Molotov and politics are opposite concepts. That is why it is so striking that one of his songs was used in a political campaign in Mexico. Morena’s candidate for the municipal presidency of Aguascalientes, Arturo Ávila Anaya, spread a music video on his social networks to the rhythm of Latino Vote, one of the iconic songs on the album Where will the girls play? (1997).
“Massive vote, Morena sweeps” is the play on words that the candidate used on his social networks as part of his campaign, accompanied by a group of hydrocalid musicians. The controversy broke out when Ávila thanked the band on Twitter “for being the inspiration for the project” and saying that “clearly the scores and lyrics were changed.”
But for Micky Huidobro, bassist and member of Molotov, it is plagiarism in the full extent of the word. “It was easy for him not to ask for permission with the excuse that ‘it’s a cover’,” says the musician to EL PAÍS. For this reason, he anticipates that the band’s lawyers will file a lawsuit against the candidate and the party for electoral use. “The first thing is to download the videos from social networks,” he says. “We are not asking for something economic, it is not our intention, but we do want it to stop happening and to serve as an example,” he says.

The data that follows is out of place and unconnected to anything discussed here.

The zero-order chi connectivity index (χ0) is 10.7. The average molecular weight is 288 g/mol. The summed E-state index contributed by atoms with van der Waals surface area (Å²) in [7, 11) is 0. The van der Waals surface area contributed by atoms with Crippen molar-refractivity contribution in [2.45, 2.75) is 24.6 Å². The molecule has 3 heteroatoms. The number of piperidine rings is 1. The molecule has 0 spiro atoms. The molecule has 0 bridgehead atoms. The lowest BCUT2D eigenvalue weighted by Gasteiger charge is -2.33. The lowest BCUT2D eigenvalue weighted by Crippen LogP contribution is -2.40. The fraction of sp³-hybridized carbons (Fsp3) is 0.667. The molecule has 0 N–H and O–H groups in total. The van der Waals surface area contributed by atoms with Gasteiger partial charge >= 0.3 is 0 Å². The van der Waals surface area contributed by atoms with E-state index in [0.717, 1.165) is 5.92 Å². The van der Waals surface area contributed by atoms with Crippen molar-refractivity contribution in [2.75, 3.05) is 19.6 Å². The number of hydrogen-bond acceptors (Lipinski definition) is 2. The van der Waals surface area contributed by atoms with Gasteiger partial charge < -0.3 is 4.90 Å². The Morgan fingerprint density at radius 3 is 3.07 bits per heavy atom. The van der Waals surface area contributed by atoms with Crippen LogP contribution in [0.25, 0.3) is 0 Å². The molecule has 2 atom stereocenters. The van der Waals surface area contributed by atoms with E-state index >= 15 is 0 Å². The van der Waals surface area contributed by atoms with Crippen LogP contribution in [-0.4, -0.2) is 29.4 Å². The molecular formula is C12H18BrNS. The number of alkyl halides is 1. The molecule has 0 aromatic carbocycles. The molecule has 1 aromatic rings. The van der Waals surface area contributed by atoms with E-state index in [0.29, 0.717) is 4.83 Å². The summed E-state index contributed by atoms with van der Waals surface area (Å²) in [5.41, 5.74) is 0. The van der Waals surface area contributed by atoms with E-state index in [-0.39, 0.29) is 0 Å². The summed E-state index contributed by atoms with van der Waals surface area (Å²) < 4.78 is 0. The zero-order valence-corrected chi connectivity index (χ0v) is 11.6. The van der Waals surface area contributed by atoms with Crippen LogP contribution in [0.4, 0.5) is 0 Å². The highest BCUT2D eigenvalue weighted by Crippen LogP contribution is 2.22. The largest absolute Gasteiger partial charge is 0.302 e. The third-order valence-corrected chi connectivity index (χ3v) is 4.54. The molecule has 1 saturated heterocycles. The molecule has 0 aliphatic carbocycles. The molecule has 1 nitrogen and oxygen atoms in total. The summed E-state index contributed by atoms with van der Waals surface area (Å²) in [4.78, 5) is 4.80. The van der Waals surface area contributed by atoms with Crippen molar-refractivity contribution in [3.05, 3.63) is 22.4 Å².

In addition to Huidobro, the band expressed their disapproval of the use of Latino Vote as a political banner. “Aguas Aguascalientes with this citizen who wants to become a politician to transform the meaning of theft and plagiarism into inspiration,” reads a Twitter post. Although they will proceed legally against the hydrocalid candidate and Morena, the musician believes that they will not ask for an apology. “It is not his style to apologize, pay property rights, or take a stand publicly.”
His songs, always against the system, irreverent and full of rudeness do not go unnoticed. It is not the first time that Molotov’s songs have been used for political purposes. “It already happened with Gimme the power and they ended up taking it down, ”recalls Micky.
Latin vote, composed by Tito Fuentes, Molotov’s guitarist, it is a minority anthem. Written in the late nineties, it is a clear reference to the Latino community in the United States, inspired in the attack he suffered Marcos Maldonado at the hands of the New York police in 1995. “This is one of the band’s iconic songs and to be diverted for a vote is in very bad taste,” says Huidobro.
Although a couple of days have passed since its publication, neither Ayala nor Morena have expressed themselves about the use of this song. In the coming days, Molotov’s legal team and his representatives will be filing the corresponding complaint so that they are removed from the internet.
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Eddie is an Australian news reporter with over 9 years in the industry and has published on Forbes and tech crunch.